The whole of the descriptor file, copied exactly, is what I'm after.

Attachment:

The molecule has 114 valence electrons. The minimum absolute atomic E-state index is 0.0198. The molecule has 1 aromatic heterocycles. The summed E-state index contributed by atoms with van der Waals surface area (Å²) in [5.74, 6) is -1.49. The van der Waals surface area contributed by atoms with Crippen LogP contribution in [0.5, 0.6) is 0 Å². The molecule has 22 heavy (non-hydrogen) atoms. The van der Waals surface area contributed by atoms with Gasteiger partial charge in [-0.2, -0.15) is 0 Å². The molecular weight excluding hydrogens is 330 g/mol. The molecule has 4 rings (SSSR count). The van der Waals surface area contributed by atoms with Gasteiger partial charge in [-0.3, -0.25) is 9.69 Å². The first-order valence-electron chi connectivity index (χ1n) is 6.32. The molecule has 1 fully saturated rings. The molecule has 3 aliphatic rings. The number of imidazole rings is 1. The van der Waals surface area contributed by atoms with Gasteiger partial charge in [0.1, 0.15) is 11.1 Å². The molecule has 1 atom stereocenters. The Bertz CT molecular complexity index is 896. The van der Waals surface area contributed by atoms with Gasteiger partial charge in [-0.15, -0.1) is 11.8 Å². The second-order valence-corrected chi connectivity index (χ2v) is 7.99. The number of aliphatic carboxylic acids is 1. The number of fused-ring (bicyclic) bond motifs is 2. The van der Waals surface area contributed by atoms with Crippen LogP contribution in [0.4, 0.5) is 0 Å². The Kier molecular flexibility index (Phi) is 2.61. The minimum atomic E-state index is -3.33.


The molecule has 114 valence electrons. The minimum absolute atomic E-state index is 0.0198. The molecule has 1 aromatic heterocycles. The summed E-state index contributed by atoms with van der Waals surface area (Å²) in [5.74, 6) is -1.49. The van der Waals surface area contributed by atoms with Crippen LogP contribution in [0.5, 0.6) is 0 Å². The molecule has 22 heavy (non-hydrogen) atoms. The van der Waals surface area contributed by atoms with Gasteiger partial charge in [-0.2, -0.15) is 0 Å². The molecular weight excluding hydrogens is 330 g/mol. The molecule has 4 rings (SSSR count). The van der Waals surface area contributed by atoms with Gasteiger partial charge in [-0.3, -0.25) is 9.69 Å². The first-order valence-electron chi connectivity index (χ1n) is 6.32. The molecule has 1 fully saturated rings. The molecule has 3 aliphatic rings. The number of imidazole rings is 1. The van der Waals surface area contributed by atoms with Gasteiger partial charge in [0.1, 0.15) is 11.1 Å². The molecule has 1 atom stereocenters. The Bertz CT molecular complexity index is 896. The van der Waals surface area contributed by atoms with Gasteiger partial charge in [-0.15, -0.1) is 11.8 Å². The second-order valence-corrected chi connectivity index (χ2v) is 7.99. The number of aliphatic carboxylic acids is 1. The number of fused-ring (bicyclic) bond motifs is 2. The van der Waals surface area contributed by atoms with Crippen LogP contribution in [0.4, 0.5) is 0 Å². The Kier molecular flexibility index (Phi) is 2.61. The minimum atomic E-state index is -3.33.